Thank you to all of those involved in the 2017 ILAG Conference which took place in Johannesburg, South Africa

It is nigh on forty years since I last worked in a law centre. So, if a lawyer from the glory days of the early seventies goes back to a centre generally acknowledged to be one of the best of the current crop, how much is recognisable; how much has changed; and what are the issues of wider relevance. Those were the questions to be asked in a recent visit to Avon and Bristol Law Centre.

Much remains unchanged. The building is certainly in the same style: functional public office - lino on the floors, premises in a single story office that once held Bristols trading standards department. The staff (with exceptions to come) are little different from the early days - hair a bit shorter; dress a bit smarter; same commitment to clients. The centres areas of work are broadly the same: social welfare (or, as I would prefer it, social justice) cases, public law, no family, no crime.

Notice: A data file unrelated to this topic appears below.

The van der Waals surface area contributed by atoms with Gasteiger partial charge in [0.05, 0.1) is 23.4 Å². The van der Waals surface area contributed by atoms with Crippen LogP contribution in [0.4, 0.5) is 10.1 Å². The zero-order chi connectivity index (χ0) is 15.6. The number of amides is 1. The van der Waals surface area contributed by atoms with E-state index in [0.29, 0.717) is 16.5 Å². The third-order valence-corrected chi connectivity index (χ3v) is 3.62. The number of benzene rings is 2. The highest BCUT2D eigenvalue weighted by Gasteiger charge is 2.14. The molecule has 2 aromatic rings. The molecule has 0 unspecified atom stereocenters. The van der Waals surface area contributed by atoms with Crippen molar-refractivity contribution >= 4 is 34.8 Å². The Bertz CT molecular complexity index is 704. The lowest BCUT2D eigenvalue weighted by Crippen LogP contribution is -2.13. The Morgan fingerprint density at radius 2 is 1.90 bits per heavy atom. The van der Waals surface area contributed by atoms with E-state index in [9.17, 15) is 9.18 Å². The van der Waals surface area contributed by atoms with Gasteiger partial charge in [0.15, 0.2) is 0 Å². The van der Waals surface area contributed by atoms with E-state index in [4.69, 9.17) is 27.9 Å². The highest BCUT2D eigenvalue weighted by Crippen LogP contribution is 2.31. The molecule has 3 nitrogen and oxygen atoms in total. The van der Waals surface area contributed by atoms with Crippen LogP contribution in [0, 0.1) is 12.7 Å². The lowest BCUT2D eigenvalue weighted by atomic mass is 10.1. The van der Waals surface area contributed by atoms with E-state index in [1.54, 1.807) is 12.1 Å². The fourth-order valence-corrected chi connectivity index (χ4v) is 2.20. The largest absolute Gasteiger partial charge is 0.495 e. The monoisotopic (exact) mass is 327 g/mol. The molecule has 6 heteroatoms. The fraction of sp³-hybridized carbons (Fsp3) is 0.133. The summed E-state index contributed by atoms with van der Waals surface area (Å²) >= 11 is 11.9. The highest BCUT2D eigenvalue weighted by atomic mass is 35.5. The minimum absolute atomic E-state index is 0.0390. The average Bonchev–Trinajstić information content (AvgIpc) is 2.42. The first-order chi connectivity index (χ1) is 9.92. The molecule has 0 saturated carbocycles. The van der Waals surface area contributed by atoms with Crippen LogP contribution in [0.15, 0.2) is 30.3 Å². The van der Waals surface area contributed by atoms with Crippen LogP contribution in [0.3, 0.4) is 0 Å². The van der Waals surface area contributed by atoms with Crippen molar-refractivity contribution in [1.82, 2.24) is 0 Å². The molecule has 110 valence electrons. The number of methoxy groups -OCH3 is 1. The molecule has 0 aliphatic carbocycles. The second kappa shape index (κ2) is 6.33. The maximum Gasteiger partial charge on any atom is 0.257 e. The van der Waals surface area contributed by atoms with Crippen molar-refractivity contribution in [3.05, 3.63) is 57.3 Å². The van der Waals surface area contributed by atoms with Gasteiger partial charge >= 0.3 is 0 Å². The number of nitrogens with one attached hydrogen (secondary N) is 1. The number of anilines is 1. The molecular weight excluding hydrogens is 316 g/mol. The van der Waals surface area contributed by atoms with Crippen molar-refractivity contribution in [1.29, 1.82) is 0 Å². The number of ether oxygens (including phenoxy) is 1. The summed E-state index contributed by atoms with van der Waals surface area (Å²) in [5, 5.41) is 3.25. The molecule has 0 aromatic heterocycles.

The centre is much bigger than most in the 1970s. It has a complement of over 20 staff, 16 full time equivalents. Its catchment area is large and somewhat fluid - a mix of services funded for Bristol residents, other elements of the former Avon Council and various legal aid contracts that take the centre down to the tip of Cornwall and out into Wales. These reflect a much wider range of funders for one centre than was usual in the days when most just got a block grant, with few conditions, from their local authority. This law centre pulls together funding from local authorities, foundations, trusts, legal aid in a way which is more reminiscent of the way that national organisations, like CPAG or JUSTICE, operate than one which is locally based. Clare Carter, the centres director, and Will Stone, its chief supervising solicitor and leader of the employment and discrimination team, both thought that the formation and then the split up of the former Avon council had been a particular factor in encouraging the centre to look outward beyond a narrow range of services to a narrow catchment area. Indeed, more generally, one of the distinctive features of the law centre has been its capacity for partnership. It places itself firmly as a second tier agency taking referrals from those organisations delivering primary advice. Other Bristol agencies have been happy to see it as the lead agency for Bristols Advice Services Transition Fund with its membership of other primary advice providers.